SANTA ROSA, CALIF.
In Iraq, there were the days that ran together in a never-ending stream of patrols, mission after mission that left him cursing the superiors who sent him out into the teeth of the insurgency. There were the nights when mortars crashed nearby, close enough to smell the sulfur. And there was the question that went unanswered every time a friend was ripped by shrapnel or cut down in an ambush: Why are we fighting this war?
Yet when the time came for Sgt. Jason Waits to decide what he would do when his tour in the Army National Guard ended, he barely paused. Before he even left Iraq, Sergeant Waits reenlisted. And if he is sent back, he "won't have a problem."
It is a glance at one of the most unexpected developments of the war in Iraq. Even as the conflict drags on, undermining recruiting efforts and testing the patience of the nation, American soldiers are so far continuing to reenlist at levels that surprise the Pentagon and pundits alike. To the head of the National Guard, this is the legacy of America's "next greatest generation": a band of soldiers more sophisticated than any before in history, which has been asked to adapt to a new style of warfare and often serve multiple tours - all as a volunteer force.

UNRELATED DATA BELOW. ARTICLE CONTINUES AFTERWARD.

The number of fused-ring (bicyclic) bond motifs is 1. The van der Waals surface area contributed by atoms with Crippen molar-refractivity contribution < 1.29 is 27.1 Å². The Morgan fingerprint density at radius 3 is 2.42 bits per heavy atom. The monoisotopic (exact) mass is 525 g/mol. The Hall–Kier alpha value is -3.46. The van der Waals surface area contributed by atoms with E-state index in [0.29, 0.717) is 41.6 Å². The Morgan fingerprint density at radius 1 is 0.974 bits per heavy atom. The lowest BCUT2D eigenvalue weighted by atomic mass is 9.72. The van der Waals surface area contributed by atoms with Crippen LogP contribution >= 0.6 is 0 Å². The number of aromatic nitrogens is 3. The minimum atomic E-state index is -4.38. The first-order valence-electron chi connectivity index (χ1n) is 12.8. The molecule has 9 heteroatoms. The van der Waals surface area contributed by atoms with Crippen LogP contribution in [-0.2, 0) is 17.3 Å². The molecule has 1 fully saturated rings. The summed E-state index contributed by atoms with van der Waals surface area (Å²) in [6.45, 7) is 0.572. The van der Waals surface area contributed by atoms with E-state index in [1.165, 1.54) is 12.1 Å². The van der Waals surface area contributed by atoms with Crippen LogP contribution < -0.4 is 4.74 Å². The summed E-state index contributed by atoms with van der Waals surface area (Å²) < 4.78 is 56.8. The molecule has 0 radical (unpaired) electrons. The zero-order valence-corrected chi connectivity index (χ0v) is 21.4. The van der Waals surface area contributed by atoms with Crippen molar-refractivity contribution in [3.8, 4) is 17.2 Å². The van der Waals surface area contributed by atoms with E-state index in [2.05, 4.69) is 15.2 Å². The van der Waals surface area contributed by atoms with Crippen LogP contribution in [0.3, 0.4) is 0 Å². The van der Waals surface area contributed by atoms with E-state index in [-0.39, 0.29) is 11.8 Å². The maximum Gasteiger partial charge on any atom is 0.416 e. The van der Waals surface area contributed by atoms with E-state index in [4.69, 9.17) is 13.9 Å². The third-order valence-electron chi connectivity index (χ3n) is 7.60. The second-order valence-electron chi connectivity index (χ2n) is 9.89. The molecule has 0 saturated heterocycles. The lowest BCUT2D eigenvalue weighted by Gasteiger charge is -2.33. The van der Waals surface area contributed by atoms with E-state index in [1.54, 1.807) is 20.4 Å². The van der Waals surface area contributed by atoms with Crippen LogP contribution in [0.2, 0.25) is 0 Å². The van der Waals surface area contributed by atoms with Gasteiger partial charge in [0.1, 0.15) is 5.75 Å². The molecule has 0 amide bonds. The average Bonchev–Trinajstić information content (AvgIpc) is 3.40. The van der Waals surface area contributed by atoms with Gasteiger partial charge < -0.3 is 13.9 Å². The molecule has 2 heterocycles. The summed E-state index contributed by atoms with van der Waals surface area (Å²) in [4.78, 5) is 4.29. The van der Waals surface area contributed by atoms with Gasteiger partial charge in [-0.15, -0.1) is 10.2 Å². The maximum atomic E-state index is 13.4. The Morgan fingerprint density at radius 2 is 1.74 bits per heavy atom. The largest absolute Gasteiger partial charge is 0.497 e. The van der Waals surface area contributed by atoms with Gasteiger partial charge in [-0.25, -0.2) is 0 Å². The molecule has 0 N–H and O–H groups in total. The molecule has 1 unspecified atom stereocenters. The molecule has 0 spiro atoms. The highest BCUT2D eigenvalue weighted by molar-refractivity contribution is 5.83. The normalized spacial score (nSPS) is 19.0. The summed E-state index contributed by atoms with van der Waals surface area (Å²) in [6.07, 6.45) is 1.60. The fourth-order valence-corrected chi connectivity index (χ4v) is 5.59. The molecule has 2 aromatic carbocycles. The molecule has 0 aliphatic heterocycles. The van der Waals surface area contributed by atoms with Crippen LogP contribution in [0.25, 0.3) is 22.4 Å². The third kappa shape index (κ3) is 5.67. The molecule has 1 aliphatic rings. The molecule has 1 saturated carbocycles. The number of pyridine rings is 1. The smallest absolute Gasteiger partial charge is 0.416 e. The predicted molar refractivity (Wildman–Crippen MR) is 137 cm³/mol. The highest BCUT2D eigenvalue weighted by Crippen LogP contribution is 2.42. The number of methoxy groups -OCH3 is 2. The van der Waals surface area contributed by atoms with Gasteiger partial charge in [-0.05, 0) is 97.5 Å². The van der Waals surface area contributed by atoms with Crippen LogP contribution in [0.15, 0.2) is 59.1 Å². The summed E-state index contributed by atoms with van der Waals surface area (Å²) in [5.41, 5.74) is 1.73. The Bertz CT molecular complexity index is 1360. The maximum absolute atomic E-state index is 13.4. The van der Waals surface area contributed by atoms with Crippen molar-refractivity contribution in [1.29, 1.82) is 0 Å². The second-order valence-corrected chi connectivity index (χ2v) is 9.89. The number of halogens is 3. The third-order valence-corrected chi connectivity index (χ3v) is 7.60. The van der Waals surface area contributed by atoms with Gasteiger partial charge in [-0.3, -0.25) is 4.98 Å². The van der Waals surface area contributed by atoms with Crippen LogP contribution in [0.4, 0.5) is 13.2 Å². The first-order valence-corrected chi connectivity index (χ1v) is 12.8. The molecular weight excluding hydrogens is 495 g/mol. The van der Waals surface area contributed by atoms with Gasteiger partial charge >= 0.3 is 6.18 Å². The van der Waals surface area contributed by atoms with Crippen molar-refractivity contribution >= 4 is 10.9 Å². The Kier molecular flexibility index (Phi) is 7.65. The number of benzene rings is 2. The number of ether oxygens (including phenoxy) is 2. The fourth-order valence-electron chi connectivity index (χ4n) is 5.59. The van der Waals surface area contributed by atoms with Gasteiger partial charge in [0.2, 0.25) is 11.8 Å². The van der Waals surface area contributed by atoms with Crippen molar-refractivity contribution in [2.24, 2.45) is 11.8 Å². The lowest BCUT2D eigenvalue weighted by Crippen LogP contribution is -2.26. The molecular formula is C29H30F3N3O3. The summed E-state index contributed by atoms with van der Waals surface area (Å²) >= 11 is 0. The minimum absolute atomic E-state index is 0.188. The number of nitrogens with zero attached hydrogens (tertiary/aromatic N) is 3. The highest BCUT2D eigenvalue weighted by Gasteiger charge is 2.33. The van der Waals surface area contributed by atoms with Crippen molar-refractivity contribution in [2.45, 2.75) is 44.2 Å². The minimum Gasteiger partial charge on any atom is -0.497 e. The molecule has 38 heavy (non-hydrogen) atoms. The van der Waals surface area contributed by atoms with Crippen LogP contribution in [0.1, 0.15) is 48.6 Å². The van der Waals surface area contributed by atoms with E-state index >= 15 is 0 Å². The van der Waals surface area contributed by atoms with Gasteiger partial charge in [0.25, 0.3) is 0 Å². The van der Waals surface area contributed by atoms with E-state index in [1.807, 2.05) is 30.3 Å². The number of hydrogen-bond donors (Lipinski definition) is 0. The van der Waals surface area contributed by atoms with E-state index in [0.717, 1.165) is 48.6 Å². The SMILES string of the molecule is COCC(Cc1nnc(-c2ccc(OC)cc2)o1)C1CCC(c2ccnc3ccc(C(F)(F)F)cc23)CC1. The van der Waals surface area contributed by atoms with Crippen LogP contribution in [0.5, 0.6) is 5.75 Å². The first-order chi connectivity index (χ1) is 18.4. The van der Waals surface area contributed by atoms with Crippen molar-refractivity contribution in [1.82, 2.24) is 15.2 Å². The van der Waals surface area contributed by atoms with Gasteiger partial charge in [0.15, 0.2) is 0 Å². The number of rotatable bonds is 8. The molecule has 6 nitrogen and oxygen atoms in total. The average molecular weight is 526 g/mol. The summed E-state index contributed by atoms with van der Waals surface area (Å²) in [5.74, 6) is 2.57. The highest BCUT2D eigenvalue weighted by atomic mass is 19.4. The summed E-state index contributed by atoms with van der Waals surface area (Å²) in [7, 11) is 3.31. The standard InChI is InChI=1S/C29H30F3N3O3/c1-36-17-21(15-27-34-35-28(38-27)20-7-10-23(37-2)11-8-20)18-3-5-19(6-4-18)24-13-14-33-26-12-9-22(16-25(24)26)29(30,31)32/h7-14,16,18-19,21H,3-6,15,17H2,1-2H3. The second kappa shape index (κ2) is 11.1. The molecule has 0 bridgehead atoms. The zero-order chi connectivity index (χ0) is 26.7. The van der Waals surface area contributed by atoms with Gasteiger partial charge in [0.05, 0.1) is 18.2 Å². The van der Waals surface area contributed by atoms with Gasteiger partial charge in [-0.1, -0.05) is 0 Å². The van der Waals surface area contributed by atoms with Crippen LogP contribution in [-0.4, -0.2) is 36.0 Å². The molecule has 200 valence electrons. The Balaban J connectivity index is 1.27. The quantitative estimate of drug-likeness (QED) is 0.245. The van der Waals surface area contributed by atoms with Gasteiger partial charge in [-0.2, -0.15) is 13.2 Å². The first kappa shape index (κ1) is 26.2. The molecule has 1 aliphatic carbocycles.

At a time when Army soldiers are under international scrutiny for roadside shootings and prison abuse, comparisons to the generation that landed on the shores of Normandy might seem curious, but they are more than mere rhetoric, analysts say. The American soldier's commitment to the cause in Iraq and Afghanistan has been historic and decisive, allowing the United States at least a measure of success in an engagement for which it was not prepared.
"The design of the all- volunteer force [after Vietnam] was to make this kind of [open-ended] commitment difficult," says Thomas Donnelly, a military expert at the American Enterprise Institute in Washington. "But there have been some extraordinary levels of motivation going on, in terms of serving the country in a time of crisis."
Page 1 of 4